Srpuhi Dussap Vahanian

Srpuhi Dussap Vahanian (1840-1901)


The First Armenian Feminist Novelist.

She was very concerned about the situation of the female peasantry of the Ottoman Empire.

Dussap was certain that their society would not be able to advance and progress without the emancipation of women.

“I despise injustice and prejudice. Indignantly I see the chains with which women are so enslaved that neither their words, nor their actions, nor their slightest movements are natural or true. Can truth survive, burdened by such a yoke? The pitiful condition of women has always distressed me. These sad victims of society are ashamed to be loving lest they reveal that they have hearts; ashamed to utter the word “injustice” lest it reveals that they have rights to declare; ashamed to explore religious and social corruption lest it demonstrates that they possess conscience and reason. They are even ashamed to reveal their deepest selves, to declare: “This is who I am, I am also to be reckoned with…” Heads bent, they live from hand to mouth, passing from the world, without presence; the more unobtrusive the path, the more it is commended.” –  Srpuhi Dussap (translated by Elise Antreassian)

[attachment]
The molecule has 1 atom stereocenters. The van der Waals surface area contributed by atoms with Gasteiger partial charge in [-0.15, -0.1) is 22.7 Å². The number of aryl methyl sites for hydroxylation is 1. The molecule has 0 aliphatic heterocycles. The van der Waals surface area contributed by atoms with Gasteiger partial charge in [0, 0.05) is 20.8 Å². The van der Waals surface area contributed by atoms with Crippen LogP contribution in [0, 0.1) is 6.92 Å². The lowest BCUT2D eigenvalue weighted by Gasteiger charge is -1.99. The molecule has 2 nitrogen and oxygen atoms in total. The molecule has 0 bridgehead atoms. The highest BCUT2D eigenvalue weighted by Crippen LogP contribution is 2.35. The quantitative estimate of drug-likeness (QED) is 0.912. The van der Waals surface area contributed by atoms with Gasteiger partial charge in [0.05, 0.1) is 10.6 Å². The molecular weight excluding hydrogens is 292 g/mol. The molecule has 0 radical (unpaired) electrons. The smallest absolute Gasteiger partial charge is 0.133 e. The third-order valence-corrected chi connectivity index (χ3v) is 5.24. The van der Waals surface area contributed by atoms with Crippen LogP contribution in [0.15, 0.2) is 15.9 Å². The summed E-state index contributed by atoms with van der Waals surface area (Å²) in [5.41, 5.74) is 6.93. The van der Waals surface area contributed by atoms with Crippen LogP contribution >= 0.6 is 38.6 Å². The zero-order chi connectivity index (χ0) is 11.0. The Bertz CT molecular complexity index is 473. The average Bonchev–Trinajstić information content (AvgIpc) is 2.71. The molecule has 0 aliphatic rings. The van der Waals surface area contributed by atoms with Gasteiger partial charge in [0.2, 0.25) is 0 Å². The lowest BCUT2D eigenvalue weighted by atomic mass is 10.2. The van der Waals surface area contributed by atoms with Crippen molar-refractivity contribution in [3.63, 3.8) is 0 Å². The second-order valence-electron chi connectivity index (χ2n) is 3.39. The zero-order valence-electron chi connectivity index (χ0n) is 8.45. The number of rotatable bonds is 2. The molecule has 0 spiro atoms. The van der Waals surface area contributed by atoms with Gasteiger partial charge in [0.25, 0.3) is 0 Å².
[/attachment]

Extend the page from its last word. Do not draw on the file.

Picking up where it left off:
Meline Manouchian

Meline Manouchian (1913-1989)

Militant in the French Resistance, Political Activist.

She got elected as the head of the Armenian French Democratic Union in 1938.

The war started in 1939. The Nazis occupied Paris.

Meline then joined the French Resistance and started struggling for liberty.

She was also responsible for disseminating information against the Nazis secretly.

She was often posting flyers and political pamphlets on the walls of residential buildings and urging citizens to stand up against the occupation.




This article would be incomplete if we leave behind the beauty of Armenian women in national dresses (Taraz).

Since ancient times, Armenian taraz has had aesthetic value.

Armenian Taraz is loose garment in style with grooves in the front and by sides. Colors of 4 elements dominate.

According to Grigor Tatevatsi, the colors express the following.

The black of the earth, the white of water, the red of the air and the yellow of the flame.

The purple is the symbol of wisdom. Red is bravery. Blue is justice. And finally, white is the symbol of prudence.

By the color and form of Taraz, it was possible to find out some information about the person. For instance, whether they have a spouse or not.

The beauty of our women in Taraz…

Armenian Women in Taraz


Armenian Women in Taraz